The Bowyer Tower

The Bowyer Tower

A thin vertical aperture in a fortification through which an archer can launch arrows

According to legend, George Duke of Clarence, brother of King Edward IV, was imprisoned here. This chamber contains a display about his mysterious execution.

This tower is part of Henry III’s curtain wall around the fortress. It was built in 1238-41 and this ground floor room is the only original part. The rest was rebuilt in the 19th century.

There were originally three arrow loops through which archers could shoot at attackers. Only one survives. Afterwards, the room was used for weapons' storage and domestic purposes. Here you can see two stone cupboards and, next to them, the entrance to a stair turret with a garderobe (toilet) underneath.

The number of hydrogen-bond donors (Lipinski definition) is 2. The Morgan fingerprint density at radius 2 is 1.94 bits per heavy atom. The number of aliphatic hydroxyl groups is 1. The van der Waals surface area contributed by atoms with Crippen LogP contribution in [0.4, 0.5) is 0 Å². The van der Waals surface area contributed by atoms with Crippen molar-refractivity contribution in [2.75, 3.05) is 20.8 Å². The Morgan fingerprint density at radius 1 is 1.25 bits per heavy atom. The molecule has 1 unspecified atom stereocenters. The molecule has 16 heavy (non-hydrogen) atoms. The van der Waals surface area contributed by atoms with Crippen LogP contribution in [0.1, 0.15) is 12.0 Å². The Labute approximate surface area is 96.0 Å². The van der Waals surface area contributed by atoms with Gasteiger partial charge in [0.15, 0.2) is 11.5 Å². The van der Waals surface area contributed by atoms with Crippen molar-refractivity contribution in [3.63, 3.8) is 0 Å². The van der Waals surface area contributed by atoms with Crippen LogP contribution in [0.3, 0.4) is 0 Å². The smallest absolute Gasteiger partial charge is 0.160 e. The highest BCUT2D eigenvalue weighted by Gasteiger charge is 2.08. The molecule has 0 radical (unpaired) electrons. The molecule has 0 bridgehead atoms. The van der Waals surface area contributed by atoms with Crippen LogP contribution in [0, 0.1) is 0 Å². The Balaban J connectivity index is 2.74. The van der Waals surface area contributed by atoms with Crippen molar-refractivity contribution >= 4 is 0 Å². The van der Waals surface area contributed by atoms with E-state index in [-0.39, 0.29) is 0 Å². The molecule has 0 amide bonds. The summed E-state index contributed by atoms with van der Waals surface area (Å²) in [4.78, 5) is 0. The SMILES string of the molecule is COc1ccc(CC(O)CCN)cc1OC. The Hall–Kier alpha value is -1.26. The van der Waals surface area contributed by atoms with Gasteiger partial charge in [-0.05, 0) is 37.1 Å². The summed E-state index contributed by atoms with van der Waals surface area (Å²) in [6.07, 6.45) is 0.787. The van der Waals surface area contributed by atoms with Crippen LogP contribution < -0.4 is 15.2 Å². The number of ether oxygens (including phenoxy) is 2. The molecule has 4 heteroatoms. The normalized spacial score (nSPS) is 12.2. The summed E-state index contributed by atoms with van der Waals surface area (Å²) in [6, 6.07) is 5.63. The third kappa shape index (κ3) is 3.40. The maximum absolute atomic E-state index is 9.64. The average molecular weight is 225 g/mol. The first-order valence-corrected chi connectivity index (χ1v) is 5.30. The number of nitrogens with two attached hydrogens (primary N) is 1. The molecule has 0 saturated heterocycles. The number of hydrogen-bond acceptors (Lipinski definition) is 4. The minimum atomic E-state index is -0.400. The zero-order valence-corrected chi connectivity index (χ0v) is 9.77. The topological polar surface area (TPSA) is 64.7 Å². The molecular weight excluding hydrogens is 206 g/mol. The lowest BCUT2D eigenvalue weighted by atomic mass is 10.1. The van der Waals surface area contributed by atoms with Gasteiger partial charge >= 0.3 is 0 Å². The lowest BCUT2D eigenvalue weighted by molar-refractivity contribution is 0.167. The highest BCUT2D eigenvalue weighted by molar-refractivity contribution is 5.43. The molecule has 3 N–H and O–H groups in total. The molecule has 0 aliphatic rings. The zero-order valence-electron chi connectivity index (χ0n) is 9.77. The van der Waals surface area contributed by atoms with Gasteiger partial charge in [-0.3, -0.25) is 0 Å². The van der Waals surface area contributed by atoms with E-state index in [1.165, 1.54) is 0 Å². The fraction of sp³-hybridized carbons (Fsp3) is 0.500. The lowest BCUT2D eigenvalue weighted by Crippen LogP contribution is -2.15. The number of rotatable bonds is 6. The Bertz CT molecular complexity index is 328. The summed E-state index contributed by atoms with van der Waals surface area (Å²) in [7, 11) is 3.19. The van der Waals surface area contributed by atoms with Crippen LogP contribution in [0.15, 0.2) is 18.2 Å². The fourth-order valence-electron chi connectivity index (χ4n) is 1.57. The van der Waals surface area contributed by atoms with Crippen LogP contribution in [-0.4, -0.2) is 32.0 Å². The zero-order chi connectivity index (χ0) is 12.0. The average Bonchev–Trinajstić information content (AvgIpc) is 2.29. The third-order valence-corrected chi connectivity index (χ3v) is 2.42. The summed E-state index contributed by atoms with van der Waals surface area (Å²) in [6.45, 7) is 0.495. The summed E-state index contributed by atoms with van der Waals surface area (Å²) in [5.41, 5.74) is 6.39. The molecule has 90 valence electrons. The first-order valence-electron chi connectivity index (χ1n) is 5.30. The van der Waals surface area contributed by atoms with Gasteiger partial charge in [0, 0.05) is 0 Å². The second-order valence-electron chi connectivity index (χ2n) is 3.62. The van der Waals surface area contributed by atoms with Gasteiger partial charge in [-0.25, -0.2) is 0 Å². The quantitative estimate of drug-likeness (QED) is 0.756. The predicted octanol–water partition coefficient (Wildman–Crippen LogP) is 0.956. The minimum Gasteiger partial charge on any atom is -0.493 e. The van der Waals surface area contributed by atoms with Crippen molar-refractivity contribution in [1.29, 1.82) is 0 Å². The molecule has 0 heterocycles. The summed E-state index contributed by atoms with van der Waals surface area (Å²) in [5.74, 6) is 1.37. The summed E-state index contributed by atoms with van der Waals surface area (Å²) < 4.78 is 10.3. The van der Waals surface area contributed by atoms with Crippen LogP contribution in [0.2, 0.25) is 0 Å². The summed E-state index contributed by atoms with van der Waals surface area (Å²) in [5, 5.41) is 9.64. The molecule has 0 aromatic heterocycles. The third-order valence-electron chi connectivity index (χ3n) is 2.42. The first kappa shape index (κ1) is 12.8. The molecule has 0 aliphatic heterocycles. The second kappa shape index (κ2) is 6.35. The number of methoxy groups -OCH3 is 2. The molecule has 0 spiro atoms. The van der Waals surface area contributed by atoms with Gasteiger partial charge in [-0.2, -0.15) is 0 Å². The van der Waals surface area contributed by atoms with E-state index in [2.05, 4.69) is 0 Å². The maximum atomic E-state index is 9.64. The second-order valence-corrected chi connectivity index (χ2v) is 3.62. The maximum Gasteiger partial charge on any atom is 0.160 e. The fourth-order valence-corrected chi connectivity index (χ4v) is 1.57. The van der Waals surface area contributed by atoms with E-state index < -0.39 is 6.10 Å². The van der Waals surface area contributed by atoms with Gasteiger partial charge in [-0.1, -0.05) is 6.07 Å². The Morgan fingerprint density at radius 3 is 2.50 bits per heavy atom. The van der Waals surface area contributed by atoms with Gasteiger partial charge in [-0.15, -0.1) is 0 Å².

Beneath its floor lie the remains of the Roman city wall of about 200 AD. It was destroyed when Henry III expanded the fortress ten centuries later.

Prisoners at this tower

Found guilty of treason, George Duke of Clarence, brother of King Edward IV, was imprisoned here in 1477.

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